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Senegal election – Road to peace or instability

Feb 27, 2012, 12:13 PM

Voters in Senegal woke up this morning waiting anxiously for the results of Sunday’s presidential election, which pitted President Abdoulaye Wade against a field of rivals, including two former prime ministers.

While we do not yet know who the winner will be, what is known at the moment is that all candidates are expecting to emerge victorious, even though there can only be one winner.

A former French colony, Senegal, is seen as a stable democracy with an unbroken series of elections since independence in 1960.

While it remains the only West African country where the army has never seized power, we hope and pray that the wisest and most conscientious administrator carries the day for the ultimate benefit of the Senegalese people.

As the results of the polls are being counted, we urge all the candidates, especially incumbent President Abdoulaye Wade, whose bid for a third term is seen by his rivals as illegal and risks destabilizing the country, to stick by decorum and fair play.

Senegal has been known very well for its relative peace and stability, and it should be the duty and responsibility of each and every Senegalese to ensure that the peace that the country has been known for is maintained.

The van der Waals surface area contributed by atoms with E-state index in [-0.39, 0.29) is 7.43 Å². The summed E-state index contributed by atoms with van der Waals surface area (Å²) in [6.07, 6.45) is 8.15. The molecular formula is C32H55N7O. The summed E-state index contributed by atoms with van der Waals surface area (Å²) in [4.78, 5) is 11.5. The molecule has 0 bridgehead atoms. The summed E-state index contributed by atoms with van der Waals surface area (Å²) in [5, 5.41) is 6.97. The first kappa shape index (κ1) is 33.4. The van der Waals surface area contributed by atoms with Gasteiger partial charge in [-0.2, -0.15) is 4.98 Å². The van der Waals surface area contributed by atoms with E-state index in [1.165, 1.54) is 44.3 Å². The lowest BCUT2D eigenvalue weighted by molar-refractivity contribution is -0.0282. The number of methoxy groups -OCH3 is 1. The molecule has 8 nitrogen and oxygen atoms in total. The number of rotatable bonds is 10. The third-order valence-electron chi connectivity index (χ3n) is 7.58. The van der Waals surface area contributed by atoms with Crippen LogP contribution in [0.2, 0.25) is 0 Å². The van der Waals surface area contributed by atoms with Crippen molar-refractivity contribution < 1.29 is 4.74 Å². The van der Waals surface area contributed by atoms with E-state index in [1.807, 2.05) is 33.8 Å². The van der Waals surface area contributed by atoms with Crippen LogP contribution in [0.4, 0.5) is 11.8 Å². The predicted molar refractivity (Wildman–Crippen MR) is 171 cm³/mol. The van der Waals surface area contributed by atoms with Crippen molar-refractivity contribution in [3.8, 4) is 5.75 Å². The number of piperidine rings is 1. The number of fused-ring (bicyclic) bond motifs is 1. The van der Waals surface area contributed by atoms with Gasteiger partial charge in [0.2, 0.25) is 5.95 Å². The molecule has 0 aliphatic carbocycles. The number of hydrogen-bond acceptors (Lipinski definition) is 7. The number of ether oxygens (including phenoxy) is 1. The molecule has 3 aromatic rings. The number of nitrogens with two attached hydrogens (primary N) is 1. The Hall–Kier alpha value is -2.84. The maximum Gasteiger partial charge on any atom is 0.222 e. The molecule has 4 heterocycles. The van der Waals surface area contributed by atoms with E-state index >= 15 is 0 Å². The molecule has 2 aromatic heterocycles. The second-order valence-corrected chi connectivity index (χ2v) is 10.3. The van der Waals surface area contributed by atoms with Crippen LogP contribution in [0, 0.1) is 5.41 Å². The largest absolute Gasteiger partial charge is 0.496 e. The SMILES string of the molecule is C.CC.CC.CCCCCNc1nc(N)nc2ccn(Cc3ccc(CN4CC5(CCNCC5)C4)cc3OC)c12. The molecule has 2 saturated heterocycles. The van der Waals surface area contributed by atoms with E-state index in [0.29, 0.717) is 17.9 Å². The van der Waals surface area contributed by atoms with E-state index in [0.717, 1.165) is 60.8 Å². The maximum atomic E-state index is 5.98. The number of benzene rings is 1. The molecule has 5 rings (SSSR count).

Despite the tension in the build-up to the polls, which of course portrayed a negative image of the country, there is no doubt that there is peace in Senegal than in most of its neighbours, and this makes Senegal the envy of not only the region, but the continent as a whole.

As we always emphasize in these pages, having different ideologies should never make our politicians and the citizens, in particular, enemies.

In a real democracy, an opposition political party is just the flip side of the governing party.

Each has a manifesto, spelling out its beliefs and intentions for a country, and each should have a good chance to sell its manifesto to the electorate.

Thus the importance of providing a level playing field, since it is on the basis of such manifesto that the electorate decide which party to entrust with the management of the affairs of state.

With this, we once again appeal for calm in Senegal and urge all the stakeholders to put the interest of the Senegalese people above all self interest.

“One gives nothing so generously as advice.”

Rochefoucauld La